Writing a scientific paper and getting it published is not a easy stuff at all, many early/junior researcher (including me) :P see it as a mammoth task, picture below on the left explains the emotion very well.
Recently, I read a book on guide to scientific writing which I felt can be very useful to all early researchers. This blog is distillation of what I learnt. I came across a nice phrase which says ” publish or perish “. The phrase nicely sums up the academic life of a researcher who is inevitably judged by the number and quality of his/her published paper. Before you start writing a scientific paper, there are few basic questions that you need to know. The questions are as following:
Why to publish?
The main motive behind publishing a scientific paper is to communicate your research, to make your work visible to the world. You may also want to publish your research as part of your quest for fame, fortune or for tenure.
What to publish?
The hard and fast rule on the content of a publication is research should be absolutely reproducible. People following your research should have same results under the limit of statistical acceptable fluctuations.
Who should publish?
Most of the research comprises of a team including senior scientists, post-doctoral fellows, graduate students or technicians. The most senior member in the team owns the privilege of approving manuscripts and submits it to a journal.
Where to publish?
A scientific research is always a follow up or extension of some previous published work. Therefore, you should know your target journal before you start writing. However, if your work is of broader interest then you might try to publish in Science, Nature, or the Proceedings of the National Academy of Sciences of the United States of America (known as “PNAS”).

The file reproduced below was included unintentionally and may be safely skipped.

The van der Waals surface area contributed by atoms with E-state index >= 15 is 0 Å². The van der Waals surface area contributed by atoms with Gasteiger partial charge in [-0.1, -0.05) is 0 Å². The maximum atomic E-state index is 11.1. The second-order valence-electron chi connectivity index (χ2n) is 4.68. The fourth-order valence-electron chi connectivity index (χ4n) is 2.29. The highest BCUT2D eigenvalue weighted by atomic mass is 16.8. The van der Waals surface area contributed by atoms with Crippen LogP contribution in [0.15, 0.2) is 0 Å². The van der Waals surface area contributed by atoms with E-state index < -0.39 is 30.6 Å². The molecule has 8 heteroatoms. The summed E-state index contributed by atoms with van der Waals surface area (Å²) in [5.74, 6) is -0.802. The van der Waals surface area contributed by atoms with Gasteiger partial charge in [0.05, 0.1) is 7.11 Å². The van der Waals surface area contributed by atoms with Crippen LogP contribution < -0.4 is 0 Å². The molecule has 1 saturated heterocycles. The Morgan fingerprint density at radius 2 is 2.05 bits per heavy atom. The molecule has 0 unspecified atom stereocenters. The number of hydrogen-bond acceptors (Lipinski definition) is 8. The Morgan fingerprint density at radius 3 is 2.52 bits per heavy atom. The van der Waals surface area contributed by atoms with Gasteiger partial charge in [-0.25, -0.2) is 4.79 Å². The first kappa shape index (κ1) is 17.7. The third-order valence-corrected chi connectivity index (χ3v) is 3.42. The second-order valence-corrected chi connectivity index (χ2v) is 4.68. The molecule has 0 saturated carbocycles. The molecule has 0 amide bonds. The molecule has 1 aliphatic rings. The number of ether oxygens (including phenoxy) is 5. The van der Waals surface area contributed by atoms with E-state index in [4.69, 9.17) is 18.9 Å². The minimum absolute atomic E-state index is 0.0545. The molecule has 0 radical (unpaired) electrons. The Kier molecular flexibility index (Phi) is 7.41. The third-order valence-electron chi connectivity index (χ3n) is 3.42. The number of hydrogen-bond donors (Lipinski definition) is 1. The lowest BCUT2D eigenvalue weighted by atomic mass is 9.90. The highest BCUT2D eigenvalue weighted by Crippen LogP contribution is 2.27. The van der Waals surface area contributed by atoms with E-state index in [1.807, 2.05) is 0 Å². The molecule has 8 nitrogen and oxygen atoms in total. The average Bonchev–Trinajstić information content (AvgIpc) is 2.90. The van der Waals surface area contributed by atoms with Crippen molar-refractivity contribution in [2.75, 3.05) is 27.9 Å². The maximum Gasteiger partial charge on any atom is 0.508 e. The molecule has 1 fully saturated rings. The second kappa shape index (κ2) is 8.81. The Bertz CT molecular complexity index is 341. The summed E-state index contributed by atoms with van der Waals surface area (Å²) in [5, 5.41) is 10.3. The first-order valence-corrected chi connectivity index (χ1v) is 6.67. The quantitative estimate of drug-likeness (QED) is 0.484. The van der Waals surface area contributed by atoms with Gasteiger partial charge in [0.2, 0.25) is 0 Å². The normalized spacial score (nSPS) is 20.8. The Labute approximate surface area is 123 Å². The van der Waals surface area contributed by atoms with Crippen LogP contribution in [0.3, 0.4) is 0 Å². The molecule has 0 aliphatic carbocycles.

Some of the skills required for research are also required for writing a scientific paper, for example, planning, organization and attentiveness, but for sure writing a paper also requires many additional skills. The difference in magnitude amplifies if your native language is not same in which you want to write paper. However, there are some common mistakes that scientists make when they write up their research for publication and if you take care of those mistakes then you can make life easier to some extent. Here, I tried to sum up all those common mistakes and how can they be avoided.
- Never ignore the instructions of the target journal to Authors. Every journal that is published supplies specific Instructions to Authors, follow them religiously.
- The language of manuscript (mostly English) should be grammatically correct and absolutely free of ambiguity.
- Maintain spelling consistency. For instance if you are targeting American journal then you should use American spelling of all words. If you are submitting your paper to British, Canadian, or European journal, you should use British spelling consistently.
- Be careful with the use of “that” and “which”. Compare the following sentences, “The cells grew in the enriched medium that contained calcium ions” and “The cells grew in the enriched medium, which contained calcium ions. “ The first sentence emphasizes on the “calcium medium” making it distinct from the other mediums. The second sentence emphasizes on that cells were able to grow in the enriched medium, sentence at the same time includes some additional information about the content of medium.